oa Curationis - Lived experiences of nurse educators on teaching in a large class at a nursing college in Gauteng : original research
|Article Title||Lived experiences of nurse educators on teaching in a large class at a nursing college in Gauteng : original research|
|Affiliations||1 University of Johannesburg|
|Publication Date||Jan 2016|
|Pages||1 - 9|
Background: The gradual increase in the number of learners admitted into a nursing college in Gauteng resulted in an increase in class size without a proportional increase in the number of nurse educators.
Objectives: To explore and describe the experiences of nurse educators teaching in large classes at a nursing college in Gauteng in order to present recommendations to facilitate teaching and learning.
Method: A qualitative, exploratory, descriptive, and phenomenological research design which is contextual in nature was used. A total of 20 nurse educators were selected through purposive sampling, and in-depth phenomenological semi-structured individual interviews were conducted between January and February 2013. Data were analysed together with the field notes, using Tesch's open coding protocol of qualitative data analysis. Lincoln and Guba's four principles were used to ensure trustworthiness.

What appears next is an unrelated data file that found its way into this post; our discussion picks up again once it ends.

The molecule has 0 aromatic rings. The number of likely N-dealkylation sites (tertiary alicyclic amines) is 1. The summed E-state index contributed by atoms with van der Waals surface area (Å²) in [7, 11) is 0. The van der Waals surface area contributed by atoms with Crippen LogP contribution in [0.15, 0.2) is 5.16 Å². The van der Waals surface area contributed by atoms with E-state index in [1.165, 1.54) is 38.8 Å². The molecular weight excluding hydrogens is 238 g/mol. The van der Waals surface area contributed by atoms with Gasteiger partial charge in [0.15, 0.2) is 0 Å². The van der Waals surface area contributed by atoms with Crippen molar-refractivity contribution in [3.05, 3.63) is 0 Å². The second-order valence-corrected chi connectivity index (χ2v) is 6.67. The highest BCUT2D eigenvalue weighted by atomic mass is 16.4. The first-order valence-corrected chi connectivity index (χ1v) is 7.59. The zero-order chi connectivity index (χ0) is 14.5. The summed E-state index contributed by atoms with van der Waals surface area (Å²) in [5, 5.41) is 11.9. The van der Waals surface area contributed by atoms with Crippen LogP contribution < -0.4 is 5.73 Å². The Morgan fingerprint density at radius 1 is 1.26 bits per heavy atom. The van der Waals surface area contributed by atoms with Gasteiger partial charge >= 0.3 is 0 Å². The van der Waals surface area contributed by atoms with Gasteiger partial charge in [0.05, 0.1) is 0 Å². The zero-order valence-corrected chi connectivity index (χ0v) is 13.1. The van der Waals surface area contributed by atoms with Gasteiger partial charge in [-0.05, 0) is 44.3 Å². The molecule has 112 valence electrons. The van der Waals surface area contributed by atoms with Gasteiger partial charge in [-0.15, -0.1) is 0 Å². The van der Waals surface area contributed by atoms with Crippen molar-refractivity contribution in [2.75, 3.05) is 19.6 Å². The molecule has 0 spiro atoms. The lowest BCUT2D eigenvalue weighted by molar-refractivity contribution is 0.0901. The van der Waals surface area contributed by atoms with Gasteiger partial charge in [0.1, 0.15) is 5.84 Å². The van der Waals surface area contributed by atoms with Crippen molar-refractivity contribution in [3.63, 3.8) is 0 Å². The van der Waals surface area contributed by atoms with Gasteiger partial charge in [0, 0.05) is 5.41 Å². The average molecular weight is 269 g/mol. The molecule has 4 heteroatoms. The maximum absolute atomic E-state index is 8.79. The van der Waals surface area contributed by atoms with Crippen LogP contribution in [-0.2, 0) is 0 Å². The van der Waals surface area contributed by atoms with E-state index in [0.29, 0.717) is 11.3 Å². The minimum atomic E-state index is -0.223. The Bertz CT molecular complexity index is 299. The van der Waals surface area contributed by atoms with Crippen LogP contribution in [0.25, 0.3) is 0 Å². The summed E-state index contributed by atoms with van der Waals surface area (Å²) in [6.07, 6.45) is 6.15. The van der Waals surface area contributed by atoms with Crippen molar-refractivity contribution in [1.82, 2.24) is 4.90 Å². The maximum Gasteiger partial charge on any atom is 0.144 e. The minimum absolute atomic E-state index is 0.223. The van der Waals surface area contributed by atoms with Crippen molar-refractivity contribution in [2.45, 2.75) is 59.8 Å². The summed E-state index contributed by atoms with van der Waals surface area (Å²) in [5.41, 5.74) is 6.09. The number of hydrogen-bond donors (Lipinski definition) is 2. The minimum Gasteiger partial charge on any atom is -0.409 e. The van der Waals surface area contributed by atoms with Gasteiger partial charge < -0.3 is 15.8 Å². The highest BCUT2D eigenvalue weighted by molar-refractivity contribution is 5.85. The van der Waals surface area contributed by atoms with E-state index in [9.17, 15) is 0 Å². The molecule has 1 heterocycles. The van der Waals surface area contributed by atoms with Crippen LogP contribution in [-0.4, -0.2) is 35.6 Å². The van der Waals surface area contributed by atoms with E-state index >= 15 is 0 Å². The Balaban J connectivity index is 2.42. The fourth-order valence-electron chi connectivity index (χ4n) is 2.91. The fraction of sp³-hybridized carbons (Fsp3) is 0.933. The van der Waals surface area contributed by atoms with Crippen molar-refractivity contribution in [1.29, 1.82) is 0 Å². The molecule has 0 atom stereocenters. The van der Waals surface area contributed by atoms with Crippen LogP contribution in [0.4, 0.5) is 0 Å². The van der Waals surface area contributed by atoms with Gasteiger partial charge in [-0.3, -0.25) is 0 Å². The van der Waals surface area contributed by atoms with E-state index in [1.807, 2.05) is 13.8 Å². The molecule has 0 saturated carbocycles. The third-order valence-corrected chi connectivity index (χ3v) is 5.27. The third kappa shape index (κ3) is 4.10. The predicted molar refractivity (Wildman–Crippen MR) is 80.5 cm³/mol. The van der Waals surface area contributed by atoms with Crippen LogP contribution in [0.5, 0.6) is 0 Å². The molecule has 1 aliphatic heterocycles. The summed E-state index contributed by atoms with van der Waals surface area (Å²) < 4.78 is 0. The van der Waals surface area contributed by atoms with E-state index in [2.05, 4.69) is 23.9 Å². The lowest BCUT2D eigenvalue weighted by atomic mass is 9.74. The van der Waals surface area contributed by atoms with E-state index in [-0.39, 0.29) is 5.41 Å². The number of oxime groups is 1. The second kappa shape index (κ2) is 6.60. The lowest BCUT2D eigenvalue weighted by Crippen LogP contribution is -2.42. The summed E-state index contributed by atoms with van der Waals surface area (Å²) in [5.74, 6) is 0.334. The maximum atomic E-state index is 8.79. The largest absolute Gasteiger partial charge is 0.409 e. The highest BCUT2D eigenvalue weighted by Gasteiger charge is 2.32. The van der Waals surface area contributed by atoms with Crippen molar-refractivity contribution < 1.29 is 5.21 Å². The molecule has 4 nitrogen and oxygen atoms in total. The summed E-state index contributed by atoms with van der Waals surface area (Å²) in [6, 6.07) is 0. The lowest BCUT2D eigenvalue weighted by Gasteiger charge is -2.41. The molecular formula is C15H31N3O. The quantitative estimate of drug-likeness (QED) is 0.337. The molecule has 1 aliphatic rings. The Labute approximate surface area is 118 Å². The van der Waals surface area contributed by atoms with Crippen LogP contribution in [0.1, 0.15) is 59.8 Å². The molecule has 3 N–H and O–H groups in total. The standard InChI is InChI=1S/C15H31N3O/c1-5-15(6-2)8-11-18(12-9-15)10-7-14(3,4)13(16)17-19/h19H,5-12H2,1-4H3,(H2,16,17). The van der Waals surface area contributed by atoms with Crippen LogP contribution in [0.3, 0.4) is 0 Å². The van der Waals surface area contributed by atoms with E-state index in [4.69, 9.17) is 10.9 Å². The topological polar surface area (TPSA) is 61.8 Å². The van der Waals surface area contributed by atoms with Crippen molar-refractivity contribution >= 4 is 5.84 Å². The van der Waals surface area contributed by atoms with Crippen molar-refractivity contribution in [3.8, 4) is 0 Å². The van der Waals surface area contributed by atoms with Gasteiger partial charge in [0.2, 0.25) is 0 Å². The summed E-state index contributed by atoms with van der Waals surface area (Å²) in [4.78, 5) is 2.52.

Results: The themes that emerged from this study were that nurse educators experienced difficulty in recognising learners as individuals in a large class, using innovative pedagogical strategies, and managing a large class. These findings had a negative impact on meaningful teaching and learning as they interfered with an enabling learning environment.
Recommendations: Nurse educators should be empowered with facilitative skills in order to effectively manage a large class and hence to achieve teaching and learning abilities.
Conclusion: There is a need for nurse educators to finding alternative ways to overcome challenges associated with teaching in large classes and prepare learners to render individualised, caring and holistic nursing care to each unique patient in the healthcare setting.
Article metrics loading...